Many of you may not like Rahul Gandhi’s impetuousness. He broke every established norm to force his own ruling party to drop an ordinance that would have protected crooked politicians. He did not follow the right path to achieve what seems like a good objective. For much of its liberalised life, the news media, in India has been like the junior Gandhi — full of good intentions and virtue but arguably not up to the job of being a pillar of democracy in a maddeningly complex country like India.
The analogy is possibly a bad one. But it sprung to my mind because the Gandhi-ordinance drama was playing out the same week I was reading The Hoot Reader. It is a compilation of the best pieces from thehoot.org. If you have been a part of the news media, Sevanti Ninan’s thehoot.org is essential reading.
It was set up under the aegis of The Media Foundation in 2001. And it does media stories that you are unlikely to read elsewhere. So The Hoot Reader has an excellent compilation on topics such as Caste in Media, Debating Media Ethics, Gendered Media and Shackling the Press among 11 groups. Much of the material the website gathers and the issues it covers, are either ignored by mainstream media or get peripheral coverage. The Hoot’s job as the media watchdog is not enviable. But the website, funded through individual and other grants does a good job of being one.
As you read the compilation that covers the last decade, the picture that emerges, is of a materially, morally and intellectually derelict media that has been given the task of informing and enlightening us on: the upper-caste biases in newspaper offices in Bihar that have made the media irrelevant to a political process which targets the lower castes, on the business press that fawned over Dhirubhai Ambani and accepts with alacrity the curious mix of business, politics and media that the Radia tapes represented, on the general press that is always more interested in the bad and good things that happen to ‘people like us’ but if the same things — rape, plunder, terrorism — happened in poorer, backward caste areas — the press is not as interested. You may not agree with the picture this paints of India and of Indian media, but it nevertheless gets you thinking.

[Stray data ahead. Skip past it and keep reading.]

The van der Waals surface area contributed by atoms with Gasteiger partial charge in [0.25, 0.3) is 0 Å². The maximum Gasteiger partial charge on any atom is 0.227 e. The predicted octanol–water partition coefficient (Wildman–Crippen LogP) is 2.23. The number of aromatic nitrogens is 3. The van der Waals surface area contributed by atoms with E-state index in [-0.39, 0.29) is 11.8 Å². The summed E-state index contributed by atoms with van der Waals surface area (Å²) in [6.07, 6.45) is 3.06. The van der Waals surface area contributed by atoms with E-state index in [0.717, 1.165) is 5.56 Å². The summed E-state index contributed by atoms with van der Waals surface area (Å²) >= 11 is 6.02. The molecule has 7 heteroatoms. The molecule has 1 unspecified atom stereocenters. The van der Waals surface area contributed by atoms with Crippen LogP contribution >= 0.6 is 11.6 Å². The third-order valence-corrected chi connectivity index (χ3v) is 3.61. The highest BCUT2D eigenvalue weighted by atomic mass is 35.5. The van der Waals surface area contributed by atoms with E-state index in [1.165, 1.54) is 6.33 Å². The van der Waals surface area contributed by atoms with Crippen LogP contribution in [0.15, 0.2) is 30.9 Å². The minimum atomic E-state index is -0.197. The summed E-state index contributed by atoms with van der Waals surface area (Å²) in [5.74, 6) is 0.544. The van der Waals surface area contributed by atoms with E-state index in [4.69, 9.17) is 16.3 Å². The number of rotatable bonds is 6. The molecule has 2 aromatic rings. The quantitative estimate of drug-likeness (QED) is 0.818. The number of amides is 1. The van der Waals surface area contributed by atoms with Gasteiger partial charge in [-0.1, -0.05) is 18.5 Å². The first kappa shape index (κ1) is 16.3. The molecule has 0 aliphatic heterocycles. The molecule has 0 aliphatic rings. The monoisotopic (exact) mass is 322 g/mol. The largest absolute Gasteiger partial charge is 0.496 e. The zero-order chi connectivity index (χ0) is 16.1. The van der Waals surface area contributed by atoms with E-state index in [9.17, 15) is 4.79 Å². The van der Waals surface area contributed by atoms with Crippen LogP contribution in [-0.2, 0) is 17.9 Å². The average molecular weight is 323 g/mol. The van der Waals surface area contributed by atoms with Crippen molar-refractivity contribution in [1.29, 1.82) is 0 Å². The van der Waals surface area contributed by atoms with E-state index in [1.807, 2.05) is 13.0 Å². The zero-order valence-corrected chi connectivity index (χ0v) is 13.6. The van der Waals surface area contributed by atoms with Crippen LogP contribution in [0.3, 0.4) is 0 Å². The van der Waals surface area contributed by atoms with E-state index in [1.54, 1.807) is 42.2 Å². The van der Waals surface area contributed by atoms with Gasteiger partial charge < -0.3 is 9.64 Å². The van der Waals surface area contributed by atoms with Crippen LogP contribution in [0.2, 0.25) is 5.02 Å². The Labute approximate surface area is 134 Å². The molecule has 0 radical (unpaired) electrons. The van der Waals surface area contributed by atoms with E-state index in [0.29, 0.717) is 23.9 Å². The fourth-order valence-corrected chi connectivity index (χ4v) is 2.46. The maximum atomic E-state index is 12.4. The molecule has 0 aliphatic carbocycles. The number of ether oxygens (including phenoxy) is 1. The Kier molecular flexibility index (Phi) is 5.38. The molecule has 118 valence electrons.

There are several reasons why we are inadequate — professionally and as an industry. The industry has grown too fast with the kind of capital coming in, the utter lack of training and a ministry of information and broadcasting that hampers and does not facilitate the growth of media. The Hoot Reader in fact points out to something that most people analysing the business do not appreciate fully; that the regulator and policymaker for the media business is the same body, the ministry of information and broadcasting.
To this I would add two more factors. One, the government of which the ministry is a part, is one of the biggest advertisers on media through the DAVP or the Department of Audio-Visual Publicity. Two, it also competes actively with the private media through Prasar Bharati’s All India Radio and Doordarshan. All of this creates conflict of interest making regulation and policy inadequate and ad hoc.
But ignore the regulatory part for now. The fact is that this profession has come to a sorry pass. Most popular films now make fun of journalists and media.
This is largely our own fault. Our ability to get together and lobby, train, fight or correct the wrongs in the profession is pathetic. We just don’t want to discuss what’s wrong with us.
Spend a week in markets such as London or Hong Kong to know how much work goes into investing in research, debate or in training the professionals in these markets. There are dozens of independently run funding programmes, think-tanks and bodies that work with academia, government and industry to create a base for debate around the media. This in turn feeds the thinking on policy and the actual policymaking. For instance, POLIS, a think tank under the aegis of the London School of Economics creates research and debates and funds training and conferences for journalists. The idea is to improve the quality of journalism. And it is just one such body. It is appalling that paid news has not generated the kind of debate that the phone-hacking scandal did in the UK.
So however imperfect Rahul Gandhi maybe, at least he fixed something that would have caused long-term harm to the democratic fabric of India. Can one media owner or editor do what Gandhi has done and get cracking on the tattered mess that Indian news media is?
The writer is a media specialist and author. Follow her on twitter at http://twitter.com/vanitakohlik